Andy Murray sent an ominous warning to Roger Federer and Rafael Nadal about his intentions to win the US Open when he cruised through his first match at Flushing Meadows on Wednesday after Victoria Azarenka sent a shiver through the tennis world when she fainted on court.
Kim Clijsters and Venus Williams, both two-time champions, also dazzled their opponents and the packed Arthur Ashe Stadium crowds but it was an early morning tumble on one of the outside courts that sent pulses racing at the year's last Grand Slam.
Azarenka, in a black dress and playing when temperatures were at their hottest, was rushed to hospital after collapsing in a heap at the baseline during her second round match against Argentina's Gisela Dulko.
The Belarussian had succumbed to scorching heat at last year's Australian Open and there were fears she had been a victim of the extreme temperatures that had forced US Open organisers to invoke their rarely used Extreme Weather Policy.
She later revealed that she had been diagnosed with a mild concussion and her frightening crumble was a delayed reaction to a fall suffered earlier in the gym while warming up.
"I was checked by the medical team before I went on court and they were courtside for monitoring," she said.
"I felt worse as the match went on, having a headache and feeling dizzy. I also started having trouble seeing and felt weak before I fell."
Murray showed why he is regarded as a serious contender to capture the men's title as he crushed Slovakia's Lukas Lacko 6-3, 6-2, 6-2.
The perennial hope of British tennis, Murray succeeded in escaping the worst of the roasting heat by racing to victory in under two hours.
"I managed to get through in straight sets so I'm pleased, but it was a lot tougher than the score suggests," the fourth-seeded Scotsman said.
"Everyone in my (supporters) box always tells me it's a lot tougher watching in the heat than playing but I'm not so sure. It was brutal conditions."
Althoughthe weather was slightly cooler than the previous day, it was still hot enough to leave players drenched in sweat and calling for ice packs to drape around their necks at the change of ends.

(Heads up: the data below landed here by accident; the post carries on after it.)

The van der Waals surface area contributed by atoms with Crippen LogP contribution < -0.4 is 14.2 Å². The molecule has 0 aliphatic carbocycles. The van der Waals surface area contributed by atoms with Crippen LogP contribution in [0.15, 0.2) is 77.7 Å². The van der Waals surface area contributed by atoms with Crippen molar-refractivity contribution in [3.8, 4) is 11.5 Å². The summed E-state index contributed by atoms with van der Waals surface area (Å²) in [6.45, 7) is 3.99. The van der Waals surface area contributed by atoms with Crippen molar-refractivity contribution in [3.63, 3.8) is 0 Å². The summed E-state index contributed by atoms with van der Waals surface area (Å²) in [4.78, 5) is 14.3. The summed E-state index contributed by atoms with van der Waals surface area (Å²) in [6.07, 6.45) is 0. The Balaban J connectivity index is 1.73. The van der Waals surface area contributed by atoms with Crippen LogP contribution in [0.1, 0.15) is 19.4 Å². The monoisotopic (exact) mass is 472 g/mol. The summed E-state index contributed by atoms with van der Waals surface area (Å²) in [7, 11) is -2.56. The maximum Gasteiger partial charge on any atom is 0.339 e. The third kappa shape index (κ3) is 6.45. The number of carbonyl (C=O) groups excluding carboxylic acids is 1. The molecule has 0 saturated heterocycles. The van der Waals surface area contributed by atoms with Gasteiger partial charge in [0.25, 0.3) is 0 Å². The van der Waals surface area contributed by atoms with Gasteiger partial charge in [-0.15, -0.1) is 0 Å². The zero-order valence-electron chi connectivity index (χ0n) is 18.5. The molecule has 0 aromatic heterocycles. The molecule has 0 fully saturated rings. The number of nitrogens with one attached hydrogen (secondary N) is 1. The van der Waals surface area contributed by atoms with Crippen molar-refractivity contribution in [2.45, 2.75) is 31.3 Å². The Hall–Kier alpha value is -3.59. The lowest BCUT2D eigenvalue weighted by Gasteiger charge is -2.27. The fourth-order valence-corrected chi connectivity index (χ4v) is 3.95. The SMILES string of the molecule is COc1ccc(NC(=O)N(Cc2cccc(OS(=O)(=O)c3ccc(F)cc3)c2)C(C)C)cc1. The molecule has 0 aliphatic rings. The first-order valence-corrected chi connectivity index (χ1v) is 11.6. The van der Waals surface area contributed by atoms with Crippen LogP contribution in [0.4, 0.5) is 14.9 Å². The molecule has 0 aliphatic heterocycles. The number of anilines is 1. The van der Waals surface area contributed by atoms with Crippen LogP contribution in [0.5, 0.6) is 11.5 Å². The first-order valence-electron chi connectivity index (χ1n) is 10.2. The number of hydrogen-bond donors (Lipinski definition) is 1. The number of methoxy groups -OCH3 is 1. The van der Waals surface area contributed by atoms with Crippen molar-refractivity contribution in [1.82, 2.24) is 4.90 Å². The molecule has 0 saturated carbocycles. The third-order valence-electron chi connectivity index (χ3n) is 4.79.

BEAT THE HEAT
NewYork's hottest summer in decades has spilled on to the courts at Flushing Meadows and contributed to a high dropout rate among the seeds.
Anotherseven seeds made early exits on Day Three, giving the main contenders with extra incentive to kill of their opponents quickly.
Clijsters,who charmed the crowds last year with her infant daughter watching from the stands, showed no mercy in her match against Australian teenage qualifier Sally Peers, who grew up with a photo of the Belgian on her bedroom wall.
"I'm just trying every match to grow so I'm ready when the opponents get tougher," Clijsters said after thumping her inexperienced opponent 6-2, 6-1in less than an hour.
Williams had no room for sentiment either as she romped to a comfortable 7-6, 6-3victory over Canada's Rebecca Marino, who gave the third seed a brief scare in the opening set before succumbing to the American's power.
Williamsis only playing singles this year after her sister and regular doubles partner Serena pulled out with an injury and said she was loving the lighter workload.
"Sofar I feel good. I made a quick turnaround this summer to try to get ready for the Open," she said.
"I'mglad that I'm just in the singles. That way I have the opportunity to recover between rounds and to get ready to play the next one."
Italy'sFrench Open champion Francesca Schiavone and Australia's Samantha Stosur, the woman she beat in the Paris final, both advanced to the third round in straight sets while the most notable casualty was the men's Wimbledon finalist Tomas Berdych.
The Czech stumbled at the first hurdle, outclassed 7-6, 6-4, 6-4by France's Michael Llodra, who is better known as a doubles specialist.
"Idon't know whether I played well or not today," Berdych said. "I need to sit down with my coach who saw the match from the stands."